CHUCKY is the newest entry into the Child’s Play franchise that has been produced as a television series rather than a film this time around. I saw the pilot episode as part of Beyond Fest and, while I had faith that creator Don Mancini would do well, the episode exceeded my expectations.
I’ll just say it upfront, dolls don’t scare me.
But, Mancini has created a very interesting and beautiful-looking show. He’s made the characters in the show and the Chucky doll itself appealing to the viewer in a way that absorbs you. He’s also brought the sly and idiosyncratic style of the films to television. It’s funny, murderous, and weird. The kills are really good and one that might be too upsetting is left off-camera but, and this is important, this particular character was not spared. The show has a leading cast of children. It’s set mostly in a high school with a young lead, and doesn’t suffer from HELLO FELLOW KIDS syndrome. The cast members are all memorable. Even the look of the Chucky doll is perfect. It’s friendly, but just creepy enough.
CHUCKY stars Zackary Arthur (The 5th Wave, Mom and Dad) as Jake Webber, Brad Dourif (One Flew Over The Cuckoo’s Nest, The Child’s Play franchise) returns as the voice of Chucky, Teo Briones as Junior Webber, Bjorgvin Arnarson (The Seventh Day) as Devon Lopez, Alyvia Alyn Lind (Coat of Many Colors) as Lexy Taylor, Devon Sawa (Final Destination, Casper) as Logan Wheeler, and Jennifer Tilly (Liar Liar, Bride of Chucky) as Tiffany Valentine.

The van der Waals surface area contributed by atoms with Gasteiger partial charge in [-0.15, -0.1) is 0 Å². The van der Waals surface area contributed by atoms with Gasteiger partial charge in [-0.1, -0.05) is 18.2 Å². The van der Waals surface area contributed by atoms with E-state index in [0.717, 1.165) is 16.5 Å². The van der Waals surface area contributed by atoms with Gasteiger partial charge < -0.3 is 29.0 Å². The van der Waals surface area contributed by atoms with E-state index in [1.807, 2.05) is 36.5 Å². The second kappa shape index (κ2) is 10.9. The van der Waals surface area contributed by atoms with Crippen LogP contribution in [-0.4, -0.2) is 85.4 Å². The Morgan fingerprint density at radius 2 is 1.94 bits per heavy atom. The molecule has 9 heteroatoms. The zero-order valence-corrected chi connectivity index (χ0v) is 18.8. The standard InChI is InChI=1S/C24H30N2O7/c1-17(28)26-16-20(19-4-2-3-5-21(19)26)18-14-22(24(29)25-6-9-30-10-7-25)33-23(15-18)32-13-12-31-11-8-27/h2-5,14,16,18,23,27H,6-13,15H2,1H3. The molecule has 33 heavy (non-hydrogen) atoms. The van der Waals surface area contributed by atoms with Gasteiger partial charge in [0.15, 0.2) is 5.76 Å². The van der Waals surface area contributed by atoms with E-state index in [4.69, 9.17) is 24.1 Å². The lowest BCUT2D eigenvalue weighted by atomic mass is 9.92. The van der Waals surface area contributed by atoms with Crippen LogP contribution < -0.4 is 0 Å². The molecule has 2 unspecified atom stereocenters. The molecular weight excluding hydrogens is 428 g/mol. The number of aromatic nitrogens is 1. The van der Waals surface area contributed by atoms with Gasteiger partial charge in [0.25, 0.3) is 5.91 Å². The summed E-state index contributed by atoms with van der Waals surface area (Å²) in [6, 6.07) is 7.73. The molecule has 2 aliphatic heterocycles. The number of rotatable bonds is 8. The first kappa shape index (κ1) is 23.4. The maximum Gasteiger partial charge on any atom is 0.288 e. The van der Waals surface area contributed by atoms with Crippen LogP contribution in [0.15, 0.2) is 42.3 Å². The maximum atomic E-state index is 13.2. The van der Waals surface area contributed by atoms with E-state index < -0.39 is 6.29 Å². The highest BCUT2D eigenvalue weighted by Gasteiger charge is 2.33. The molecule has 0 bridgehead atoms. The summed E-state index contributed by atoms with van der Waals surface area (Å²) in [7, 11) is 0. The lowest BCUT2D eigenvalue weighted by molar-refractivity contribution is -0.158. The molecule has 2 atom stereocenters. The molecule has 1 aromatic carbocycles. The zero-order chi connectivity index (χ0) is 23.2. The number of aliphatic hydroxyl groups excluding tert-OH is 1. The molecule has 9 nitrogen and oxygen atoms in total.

Jake Webber is a burgeoning artist with a critical and alcoholic father. His work as an artist is using found doll parts to make sculptures. His father does not approve. At school, he is bullied and mocked and seeks solace in a podcast about murder. When he finds the Chucky doll at a yard sale, he can’t believe his good luck, but things soon start to take a turn for the odd and frightening.
The show, at least in its first episode, sets up the lead as a misunderstood artist who is struggling with life and its cruelties. The subject of bullying is becoming a very popular topic in horror right now and I think that Mancini and his writing and directing team have approached the topic well. Mancini uses humor in a lot of his work and I think that helps. The mordant tone is harmonious with the basic themes of the episode and the issue of bullying. It keeps the tone of the show light while dealing with heavier subjects and, well, a killer doll. From what Mancini said at the Q & A, television is giving him the time to explore the characters in the show more fully than the format of a film would allow and I already see some of that. Even bad people, usually, have their reasons for doing the things that they do. It will be interesting to see how Mancini and his writers room, Kim Garland, Sarah Acosta, and Nick Zigler, and directors, Dermot Downs and Samir Rehem, will work with this idea. Most importantly, they make the character of Chucky believable as a sentient being and as a character that is imperative for the show to work.
If no one believes that Chucky is real, the show would sink. They have succeeded at this task. Based on the first episode, I think that the show is definitely a show to watch and I enjoyed it. I’m interested in seeing more and to me, that is a success.
CHUCKY premieres on October 12th at 10 pm on USA & SYFY. To learn more about the series, check out what we learned at the show’s recent TCA Panel.